Trump's Waco escalation: Now he's threatening Armageddon

Trump vows a "final battle" against his "enemies" — the message to his followers could hardly be clearer

By Chauncey DeVega

Senior Writer

Published March 28, 2023 5:30AM (EDT)

Former U.S. President Donald Trump speaks during a rally at the Waco Regional Airport on March 25, 2023 in Waco, Texas. The day in Waco also marked the 30-year anniversary of the week's deadly standoff involving Branch Davidians and federal law enforcement. (Brandon Bell/Getty Images)
Former U.S. President Donald Trump speaks during a rally at the Waco Regional Airport on March 25, 2023 in Waco, Texas. The day in Waco also marked the 30-year anniversary of the week's deadly standoff involving Branch Davidians and federal law enforcement. (Brandon Bell/Getty Images)

On Saturday, Donald Trump held his first major political rally of the 2024 presidential campaign in Waco, Texas. He is a master showman, gifted at understanding and fulfilling his followers' dreams, needs and fantasies and their belief in their inherent greatness and destiny. In so many ways, Trump is their preacher, teacher, father figure, confidant, priest and lover all embodied in one person. Considered in that light, his Waco performance did not disappoint.

Trump's plane flew in over the crowd as the song "Danger Zone" from the "Top Gun" films was played over the loudspeakers and a supposedly Christian "speed painter" completed a huge picture of the former president.

The 15,000 Trump cultists erupted in applause; their hero had returned. Their adulation in Waco is about what Donald Trump represents to his followers and the energy he channels. It's not politics or policy or ideology in the normal sense of those words. Still less is it about facts or reality, which the mainstream news media and political class still obsess over, as if such things offered any leverage for understanding the Age of Trump.

Trump's dark charisma is a force that is unequaled in American history.

When Trump finally spoke to the MAGA faithful, he delivered a vintage broadside of threats, lies, racism, conspiracy theory and rage. It was literally worthy of Adolf Hitler declaring war.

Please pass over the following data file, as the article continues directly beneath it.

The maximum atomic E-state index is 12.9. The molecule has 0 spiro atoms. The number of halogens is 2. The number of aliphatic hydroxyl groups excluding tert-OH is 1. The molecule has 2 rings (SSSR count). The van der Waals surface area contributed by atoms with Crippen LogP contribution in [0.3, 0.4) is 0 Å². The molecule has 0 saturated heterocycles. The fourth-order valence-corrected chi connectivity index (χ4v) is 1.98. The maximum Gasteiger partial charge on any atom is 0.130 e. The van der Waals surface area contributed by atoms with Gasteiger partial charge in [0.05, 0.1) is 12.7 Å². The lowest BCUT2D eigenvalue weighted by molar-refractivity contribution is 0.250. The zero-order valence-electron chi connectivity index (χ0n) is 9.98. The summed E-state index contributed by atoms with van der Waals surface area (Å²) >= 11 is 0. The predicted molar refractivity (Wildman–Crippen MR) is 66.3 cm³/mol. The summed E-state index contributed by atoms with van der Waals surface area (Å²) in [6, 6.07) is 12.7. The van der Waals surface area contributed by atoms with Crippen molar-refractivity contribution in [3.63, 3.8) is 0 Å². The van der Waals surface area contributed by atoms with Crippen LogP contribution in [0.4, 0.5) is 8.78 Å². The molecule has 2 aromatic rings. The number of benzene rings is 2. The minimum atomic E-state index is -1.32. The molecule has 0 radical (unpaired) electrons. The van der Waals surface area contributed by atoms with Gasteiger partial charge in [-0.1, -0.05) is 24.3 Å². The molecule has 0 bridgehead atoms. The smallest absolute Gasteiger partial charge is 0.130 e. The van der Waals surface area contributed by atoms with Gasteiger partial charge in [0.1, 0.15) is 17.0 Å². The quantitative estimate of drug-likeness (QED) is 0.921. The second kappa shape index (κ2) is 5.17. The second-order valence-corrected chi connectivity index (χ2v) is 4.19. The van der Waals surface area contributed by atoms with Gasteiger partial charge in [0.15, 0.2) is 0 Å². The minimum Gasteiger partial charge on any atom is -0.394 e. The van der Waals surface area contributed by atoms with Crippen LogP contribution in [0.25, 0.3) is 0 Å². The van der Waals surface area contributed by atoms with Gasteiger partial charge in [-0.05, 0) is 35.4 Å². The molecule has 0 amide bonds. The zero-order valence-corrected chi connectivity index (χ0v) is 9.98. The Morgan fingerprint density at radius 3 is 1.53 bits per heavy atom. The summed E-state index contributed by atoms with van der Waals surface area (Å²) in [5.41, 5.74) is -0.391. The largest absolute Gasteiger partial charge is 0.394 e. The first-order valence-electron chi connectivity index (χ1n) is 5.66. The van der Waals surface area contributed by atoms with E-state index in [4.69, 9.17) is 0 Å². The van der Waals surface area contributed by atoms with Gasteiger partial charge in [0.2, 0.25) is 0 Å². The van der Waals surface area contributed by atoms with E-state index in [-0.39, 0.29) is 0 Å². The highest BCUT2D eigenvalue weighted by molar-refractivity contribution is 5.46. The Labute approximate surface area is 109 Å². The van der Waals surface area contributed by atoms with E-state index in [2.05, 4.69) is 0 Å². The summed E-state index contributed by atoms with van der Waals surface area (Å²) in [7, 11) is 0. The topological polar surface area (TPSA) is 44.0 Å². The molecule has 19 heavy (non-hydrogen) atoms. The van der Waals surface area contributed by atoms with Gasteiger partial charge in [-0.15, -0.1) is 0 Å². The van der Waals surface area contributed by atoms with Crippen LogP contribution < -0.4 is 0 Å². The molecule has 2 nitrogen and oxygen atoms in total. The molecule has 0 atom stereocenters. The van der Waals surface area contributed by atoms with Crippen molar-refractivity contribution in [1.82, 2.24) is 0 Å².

"You will be vindicated and proud," he told his followers. "The thugs and criminals who are corrupting our justice system will be defeated, discredited and totally disgraced."

Of course he insisted that he is innocent of any wrongdoing and attacked the Manhattan district attorney who is leading the investigation into his hush-money payments to Stormy Daniels.

Trump escalated his threats in language that channeled the insurrection on Jan. 6, saying that his "enemies are desperate to stop us" and "our opponents have done everything they can to crush our spirit and to break our will." He continued with his threats of total war and vengeful destruction: "But they failed. They've only made us stronger. And 2024 is the final battle, it's going to be the big one. You put me back in the White House, their reign will be over and America will be a free nation once again."

The message was clear: Trump is a legitimate ruler in exile, and his followers — especially the Jan. 6 terrorists — are "patriots" engaged in a righteous struggle to win their country back.

But perhaps the most disturbing part of Trump's performance came when he administered what sounded like a fascist invocation or loyalty oath to his followers. That came with the song "Justice for All," played shortly after he landed at Waco Regional Airport. As the Waco Tribune-Herald described it, "The song features Trump reciting the Pledge of Allegiance, interspersed with a group of people jailed for their roles in the deadly Jan. 6, 2021, attack on the U.S. Capitol singing part of the national anthem."

The message was clear: Donald Trump is like a ruler in exile and his followers — especially the Jan. 6 terrorists — are "patriots" engaged in a righteous struggle. In another place or time, that moment would correctly be identified as a threat of civil war or insurgency by a deposed leader, one who already attempted a coup and was allowed to escape unpunished and who is now raising an army to conquer the new government.

Historian Nicole Hemmer, author of "Partisans: The Conservative Revolutionaries Who Remade American Politics in the 1990s," provided this context via email:

Though Trump did not mention the federal siege in Waco 30 years ago at his rally today, his decision to hold the first rally of his 2024 presidential campaign there hung over a speech whose main theme was vengeance. It opened with a song from those imprisoned for their role in the assault on the Capitol on January 6, 2021 — people Trump claims were falsely imprisoned. Right-wing media figures like Tucker Carlson and Alex Jones have insisted these are political prisoners, part of the right's growing martyrdom mythology around Jan. 6 (which has at its center Ashli Babbitt, whom Trump has called a "great patriot"). As the song, which features Trump's voice reciting the pledge, played, images from the attack on the Capitol played in the background. Trump later intoned to the crowd that he was their "warrior," their "justice," their "retribution."